08 March 2009

Book Review: No More Dying Then by Ruth Rendell

No More Dying Then When John Lawrence vanishes from a park near his house, it looks to be a stand-alone case. Then his mother begins receiving anonymous letters from someone claiming to have abducted not only John, but Stella Rivers as well. Despite the obvious differences - a five-year-old boy and a twelve-year-old girl, the son of a loving single mother and a girl largely ignored by a mother and stepfather absorbed in each other - the cases are now united. This means double the pressure for Chief Inspector Wexford, who has so far failed to find Stella and doesn’t want to fail again.

His chances look grim when doubts are cast on the letter-writer’s claims, and when a suggestion emerges that Stella’s stepfather Ivan Swann, usually indolence personified, might have roused himself sufficiently to get rid of her. To make matters worse, Inspector Burden’s thoughts are miles away from the job - and firmly centred on Gemma Lawrence.

The thing I liked best about this book was the ending. The cases were resolved in a way (or in ways - I’m not about to give away whether they were connected or not!) unlike the usual cut and dried and off to jail. And entirely beyond my own deductive abilities; I think I’d do better simply to give up all hope of solving crime novels for myself. (But where would be the fun in that?) Much to my relief, I liked Wexford much better than I did in The Best Man to Die - he was far less cantankerous here. And I enjoyed the eccentrics among the characters - Stella’s silly besotted mother and bone-idle stepfather; the doctor who doodles body parts on whatever comes to hand; the petty crook turned informant who calls himself Mr Casaubon and thinks George Eliot was that bullion thief with whom he was once acquainted. What I didn’t like was Inspector Burden; I wished Wexford would borrow a move from NCIS and give him a smack on the head to knock him out of his idiocy. It was almost painful to read about an intelligent man being such a self-deluding fool. Sure, she’s fun for now, but she is So. Not. Your. Type. Wake up!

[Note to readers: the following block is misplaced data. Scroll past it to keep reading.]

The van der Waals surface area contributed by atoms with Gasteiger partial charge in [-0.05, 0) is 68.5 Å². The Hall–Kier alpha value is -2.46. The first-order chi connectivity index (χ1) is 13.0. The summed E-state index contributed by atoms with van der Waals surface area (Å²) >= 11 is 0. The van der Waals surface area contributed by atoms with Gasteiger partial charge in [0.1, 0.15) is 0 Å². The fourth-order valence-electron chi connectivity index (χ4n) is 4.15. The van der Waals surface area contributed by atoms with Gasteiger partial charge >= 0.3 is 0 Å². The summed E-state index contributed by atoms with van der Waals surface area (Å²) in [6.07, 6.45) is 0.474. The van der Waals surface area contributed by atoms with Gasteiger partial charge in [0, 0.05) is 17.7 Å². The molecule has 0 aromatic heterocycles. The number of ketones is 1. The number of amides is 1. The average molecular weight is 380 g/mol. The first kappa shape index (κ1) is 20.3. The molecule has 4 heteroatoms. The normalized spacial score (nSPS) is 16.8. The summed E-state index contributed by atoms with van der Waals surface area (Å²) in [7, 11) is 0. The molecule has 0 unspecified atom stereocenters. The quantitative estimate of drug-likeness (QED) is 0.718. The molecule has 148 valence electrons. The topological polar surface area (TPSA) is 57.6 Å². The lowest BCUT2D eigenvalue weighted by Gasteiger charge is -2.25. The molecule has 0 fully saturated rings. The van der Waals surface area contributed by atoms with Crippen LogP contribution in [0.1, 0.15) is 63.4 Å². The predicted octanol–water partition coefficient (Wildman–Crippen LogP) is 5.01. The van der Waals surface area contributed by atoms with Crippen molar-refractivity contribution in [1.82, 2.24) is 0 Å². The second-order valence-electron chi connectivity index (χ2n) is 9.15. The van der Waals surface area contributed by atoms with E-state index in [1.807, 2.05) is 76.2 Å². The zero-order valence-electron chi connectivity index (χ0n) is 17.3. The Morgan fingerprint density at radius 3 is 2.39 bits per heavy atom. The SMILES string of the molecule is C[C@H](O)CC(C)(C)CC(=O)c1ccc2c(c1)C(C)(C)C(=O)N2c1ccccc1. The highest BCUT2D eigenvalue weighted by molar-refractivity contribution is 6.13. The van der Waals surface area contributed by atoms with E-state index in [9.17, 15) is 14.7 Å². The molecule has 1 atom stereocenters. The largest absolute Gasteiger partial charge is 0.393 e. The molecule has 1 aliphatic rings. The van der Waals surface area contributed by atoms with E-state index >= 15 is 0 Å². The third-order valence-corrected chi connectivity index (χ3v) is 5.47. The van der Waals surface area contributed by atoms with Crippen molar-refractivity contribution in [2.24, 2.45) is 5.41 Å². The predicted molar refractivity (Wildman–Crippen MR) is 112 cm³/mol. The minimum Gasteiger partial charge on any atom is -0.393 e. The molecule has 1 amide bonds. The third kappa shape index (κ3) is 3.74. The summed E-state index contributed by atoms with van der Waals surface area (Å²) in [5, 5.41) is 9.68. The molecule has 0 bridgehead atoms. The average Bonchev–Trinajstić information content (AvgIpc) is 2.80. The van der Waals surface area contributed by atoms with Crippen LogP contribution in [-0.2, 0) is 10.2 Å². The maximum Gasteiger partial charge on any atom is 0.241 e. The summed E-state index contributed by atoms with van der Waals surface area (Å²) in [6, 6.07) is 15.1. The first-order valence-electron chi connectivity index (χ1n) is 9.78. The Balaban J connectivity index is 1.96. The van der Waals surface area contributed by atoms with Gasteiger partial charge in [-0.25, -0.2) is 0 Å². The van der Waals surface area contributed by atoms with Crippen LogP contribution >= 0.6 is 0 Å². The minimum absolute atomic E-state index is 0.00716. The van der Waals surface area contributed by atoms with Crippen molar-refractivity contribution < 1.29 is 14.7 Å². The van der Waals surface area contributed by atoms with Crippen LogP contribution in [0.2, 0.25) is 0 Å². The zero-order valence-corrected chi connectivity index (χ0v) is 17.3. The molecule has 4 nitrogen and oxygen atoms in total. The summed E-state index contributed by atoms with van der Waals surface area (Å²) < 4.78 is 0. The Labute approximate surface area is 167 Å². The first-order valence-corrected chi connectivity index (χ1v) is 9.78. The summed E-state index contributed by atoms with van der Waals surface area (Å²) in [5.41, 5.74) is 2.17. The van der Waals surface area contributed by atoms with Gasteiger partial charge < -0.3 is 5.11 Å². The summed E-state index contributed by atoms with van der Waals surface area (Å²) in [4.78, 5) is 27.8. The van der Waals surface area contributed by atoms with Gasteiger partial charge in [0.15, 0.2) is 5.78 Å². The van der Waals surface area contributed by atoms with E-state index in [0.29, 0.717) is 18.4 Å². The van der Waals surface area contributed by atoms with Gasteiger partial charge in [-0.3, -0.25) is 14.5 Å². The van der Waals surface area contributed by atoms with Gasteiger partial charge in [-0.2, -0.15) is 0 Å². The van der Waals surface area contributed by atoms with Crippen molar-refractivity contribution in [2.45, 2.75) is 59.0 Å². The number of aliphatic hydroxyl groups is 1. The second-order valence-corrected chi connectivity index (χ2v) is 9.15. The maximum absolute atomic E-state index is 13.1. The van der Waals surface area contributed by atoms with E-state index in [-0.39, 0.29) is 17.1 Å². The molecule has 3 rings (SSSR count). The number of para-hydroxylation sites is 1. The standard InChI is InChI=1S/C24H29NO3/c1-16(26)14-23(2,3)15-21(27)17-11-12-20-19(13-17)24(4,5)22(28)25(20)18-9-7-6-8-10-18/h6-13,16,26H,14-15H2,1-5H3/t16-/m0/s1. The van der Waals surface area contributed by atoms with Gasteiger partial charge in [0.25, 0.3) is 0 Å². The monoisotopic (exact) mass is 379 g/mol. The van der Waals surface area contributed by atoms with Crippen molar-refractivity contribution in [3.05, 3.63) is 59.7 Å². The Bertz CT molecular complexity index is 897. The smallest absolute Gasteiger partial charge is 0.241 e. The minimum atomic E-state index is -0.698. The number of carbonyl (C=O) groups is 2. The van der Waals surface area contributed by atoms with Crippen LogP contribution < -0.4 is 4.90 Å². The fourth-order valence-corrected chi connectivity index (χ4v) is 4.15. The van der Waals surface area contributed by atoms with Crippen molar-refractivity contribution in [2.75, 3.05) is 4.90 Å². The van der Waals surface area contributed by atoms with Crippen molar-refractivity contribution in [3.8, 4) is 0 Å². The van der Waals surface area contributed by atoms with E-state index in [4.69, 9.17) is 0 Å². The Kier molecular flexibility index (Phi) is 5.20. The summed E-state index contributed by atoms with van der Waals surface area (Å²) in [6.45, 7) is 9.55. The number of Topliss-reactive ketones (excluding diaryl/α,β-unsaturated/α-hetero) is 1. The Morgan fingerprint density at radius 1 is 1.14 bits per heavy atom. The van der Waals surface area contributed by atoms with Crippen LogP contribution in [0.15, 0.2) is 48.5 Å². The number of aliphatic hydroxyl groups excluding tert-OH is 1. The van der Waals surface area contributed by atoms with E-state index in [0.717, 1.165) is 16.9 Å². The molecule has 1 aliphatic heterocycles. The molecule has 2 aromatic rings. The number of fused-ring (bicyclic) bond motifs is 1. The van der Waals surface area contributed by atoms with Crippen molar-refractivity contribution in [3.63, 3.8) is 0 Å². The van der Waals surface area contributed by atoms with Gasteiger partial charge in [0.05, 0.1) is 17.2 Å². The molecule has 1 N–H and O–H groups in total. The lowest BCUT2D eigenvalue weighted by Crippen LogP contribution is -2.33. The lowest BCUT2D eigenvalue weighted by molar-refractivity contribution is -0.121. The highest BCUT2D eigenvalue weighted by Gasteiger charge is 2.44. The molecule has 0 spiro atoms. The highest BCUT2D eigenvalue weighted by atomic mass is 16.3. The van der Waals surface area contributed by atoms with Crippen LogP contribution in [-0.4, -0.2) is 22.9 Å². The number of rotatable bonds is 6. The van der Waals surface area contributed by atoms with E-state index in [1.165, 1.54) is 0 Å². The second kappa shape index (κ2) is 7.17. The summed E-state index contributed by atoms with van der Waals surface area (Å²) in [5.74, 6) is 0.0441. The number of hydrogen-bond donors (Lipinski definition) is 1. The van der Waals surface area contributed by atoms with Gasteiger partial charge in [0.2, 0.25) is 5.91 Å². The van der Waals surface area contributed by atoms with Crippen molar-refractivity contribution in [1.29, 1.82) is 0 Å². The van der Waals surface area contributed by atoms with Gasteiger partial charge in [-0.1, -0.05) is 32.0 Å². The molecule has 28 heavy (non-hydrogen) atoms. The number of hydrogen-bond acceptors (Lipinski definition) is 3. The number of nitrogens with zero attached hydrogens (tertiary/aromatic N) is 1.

This was hard to assign a grade to - everything on the Stella Rivers side of the plot was good, everything on the John Lawrence side tended to annoy. Which side outweighed the other? In the end I decided that avoiding frustration trumped entertainment.

Rating: C+

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Header image shows detail of A Young Girl Reading by Jean-Honoré Fragonard, c. 1776